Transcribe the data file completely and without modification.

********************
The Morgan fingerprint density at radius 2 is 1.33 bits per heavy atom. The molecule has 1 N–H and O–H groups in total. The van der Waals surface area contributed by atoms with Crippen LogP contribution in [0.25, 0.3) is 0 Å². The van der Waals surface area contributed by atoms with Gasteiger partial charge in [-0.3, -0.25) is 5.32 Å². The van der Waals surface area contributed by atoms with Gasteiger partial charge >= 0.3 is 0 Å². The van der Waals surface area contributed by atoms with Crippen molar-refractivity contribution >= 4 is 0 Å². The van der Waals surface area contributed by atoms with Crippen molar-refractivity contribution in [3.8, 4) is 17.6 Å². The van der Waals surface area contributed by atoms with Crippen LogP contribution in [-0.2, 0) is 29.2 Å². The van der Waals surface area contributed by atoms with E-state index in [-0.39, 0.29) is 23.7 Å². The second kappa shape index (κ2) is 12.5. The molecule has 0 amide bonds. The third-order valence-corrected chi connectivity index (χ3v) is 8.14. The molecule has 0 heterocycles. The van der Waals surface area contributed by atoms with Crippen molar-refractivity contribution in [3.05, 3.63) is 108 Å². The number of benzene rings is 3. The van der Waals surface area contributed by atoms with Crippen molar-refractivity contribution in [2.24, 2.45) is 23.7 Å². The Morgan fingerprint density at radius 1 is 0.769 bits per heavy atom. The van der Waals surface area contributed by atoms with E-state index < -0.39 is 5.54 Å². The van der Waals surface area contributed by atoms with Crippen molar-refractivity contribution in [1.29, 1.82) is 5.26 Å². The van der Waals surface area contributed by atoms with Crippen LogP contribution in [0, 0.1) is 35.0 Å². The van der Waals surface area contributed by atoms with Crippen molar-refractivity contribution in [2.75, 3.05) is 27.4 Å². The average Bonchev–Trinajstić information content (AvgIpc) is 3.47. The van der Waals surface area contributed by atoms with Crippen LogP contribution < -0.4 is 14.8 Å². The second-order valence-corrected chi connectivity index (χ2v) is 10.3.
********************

The Morgan fingerprint density at radius 2 is 1.33 bits per heavy atom. The molecule has 1 N–H and O–H groups in total. The van der Waals surface area contributed by atoms with Crippen LogP contribution in [0.25, 0.3) is 0 Å². The van der Waals surface area contributed by atoms with Gasteiger partial charge in [-0.3, -0.25) is 5.32 Å². The van der Waals surface area contributed by atoms with Gasteiger partial charge >= 0.3 is 0 Å². The van der Waals surface area contributed by atoms with Crippen molar-refractivity contribution >= 4 is 0 Å². The van der Waals surface area contributed by atoms with Crippen molar-refractivity contribution in [3.8, 4) is 17.6 Å². The van der Waals surface area contributed by atoms with Crippen LogP contribution in [-0.2, 0) is 29.2 Å². The van der Waals surface area contributed by atoms with E-state index in [-0.39, 0.29) is 23.7 Å². The second kappa shape index (κ2) is 12.5. The molecule has 0 amide bonds. The third-order valence-corrected chi connectivity index (χ3v) is 8.14. The molecule has 0 heterocycles. The van der Waals surface area contributed by atoms with Crippen molar-refractivity contribution in [3.05, 3.63) is 108 Å². The number of benzene rings is 3. The van der Waals surface area contributed by atoms with Crippen molar-refractivity contribution in [2.24, 2.45) is 23.7 Å². The Morgan fingerprint density at radius 1 is 0.769 bits per heavy atom. The van der Waals surface area contributed by atoms with E-state index < -0.39 is 5.54 Å². The van der Waals surface area contributed by atoms with Crippen molar-refractivity contribution in [1.29, 1.82) is 5.26 Å². The van der Waals surface area contributed by atoms with Crippen LogP contribution in [0, 0.1) is 35.0 Å². The van der Waals surface area contributed by atoms with Crippen molar-refractivity contribution in [2.75, 3.05) is 27.4 Å². The average Bonchev–Trinajstić information content (AvgIpc) is 3.47. The van der Waals surface area contributed by atoms with Crippen LogP contribution < -0.4 is 14.8 Å². The second-order valence-corrected chi connectivity index (χ2v) is 10.3.